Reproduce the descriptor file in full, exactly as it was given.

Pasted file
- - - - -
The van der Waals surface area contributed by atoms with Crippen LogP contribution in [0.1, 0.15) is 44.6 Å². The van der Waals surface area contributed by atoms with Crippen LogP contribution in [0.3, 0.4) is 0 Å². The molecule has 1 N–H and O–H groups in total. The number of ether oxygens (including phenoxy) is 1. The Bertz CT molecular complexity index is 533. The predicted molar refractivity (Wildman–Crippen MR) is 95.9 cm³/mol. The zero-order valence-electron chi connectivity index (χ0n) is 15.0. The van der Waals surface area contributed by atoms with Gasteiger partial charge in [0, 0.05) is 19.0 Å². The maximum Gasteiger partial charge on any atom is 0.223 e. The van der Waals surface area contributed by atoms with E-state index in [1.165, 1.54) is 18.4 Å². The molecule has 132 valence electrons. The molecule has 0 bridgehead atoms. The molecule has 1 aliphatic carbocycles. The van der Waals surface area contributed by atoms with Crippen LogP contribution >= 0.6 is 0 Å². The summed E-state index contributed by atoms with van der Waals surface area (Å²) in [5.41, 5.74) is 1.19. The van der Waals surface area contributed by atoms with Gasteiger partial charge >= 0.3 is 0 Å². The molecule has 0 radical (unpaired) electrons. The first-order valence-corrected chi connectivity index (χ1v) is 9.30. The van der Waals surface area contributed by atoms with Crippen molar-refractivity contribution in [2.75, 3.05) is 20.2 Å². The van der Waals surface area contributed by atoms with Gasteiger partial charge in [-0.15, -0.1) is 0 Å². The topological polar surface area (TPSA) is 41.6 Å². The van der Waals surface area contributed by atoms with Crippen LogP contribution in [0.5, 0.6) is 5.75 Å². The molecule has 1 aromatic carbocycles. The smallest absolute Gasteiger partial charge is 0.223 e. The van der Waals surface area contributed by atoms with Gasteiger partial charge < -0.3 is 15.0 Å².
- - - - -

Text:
The van der Waals surface area contributed by atoms with Crippen LogP contribution in [0.1, 0.15) is 44.6 Å². The van der Waals surface area contributed by atoms with Crippen LogP contribution in [0.3, 0.4) is 0 Å². The molecule has 1 N–H and O–H groups in total. The number of ether oxygens (including phenoxy) is 1. The Bertz CT molecular complexity index is 533. The predicted molar refractivity (Wildman–Crippen MR) is 95.9 cm³/mol. The zero-order valence-electron chi connectivity index (χ0n) is 15.0. The van der Waals surface area contributed by atoms with Gasteiger partial charge in [0, 0.05) is 19.0 Å². The maximum Gasteiger partial charge on any atom is 0.223 e. The van der Waals surface area contributed by atoms with E-state index in [1.165, 1.54) is 18.4 Å². The molecule has 132 valence electrons. The molecule has 0 bridgehead atoms. The molecule has 1 aliphatic carbocycles. The van der Waals surface area contributed by atoms with Crippen LogP contribution >= 0.6 is 0 Å². The summed E-state index contributed by atoms with van der Waals surface area (Å²) in [5.41, 5.74) is 1.19. The van der Waals surface area contributed by atoms with Gasteiger partial charge >= 0.3 is 0 Å². The molecule has 0 radical (unpaired) electrons. The first-order valence-corrected chi connectivity index (χ1v) is 9.30. The van der Waals surface area contributed by atoms with Crippen molar-refractivity contribution in [2.75, 3.05) is 20.2 Å². The van der Waals surface area contributed by atoms with Gasteiger partial charge in [-0.15, -0.1) is 0 Å². The topological polar surface area (TPSA) is 41.6 Å². The van der Waals surface area contributed by atoms with Crippen LogP contribution in [0.5, 0.6) is 5.75 Å². The molecule has 1 aromatic carbocycles. The smallest absolute Gasteiger partial charge is 0.223 e. The van der Waals surface area contributed by atoms with Gasteiger partial charge < -0.3 is 15.0 Å².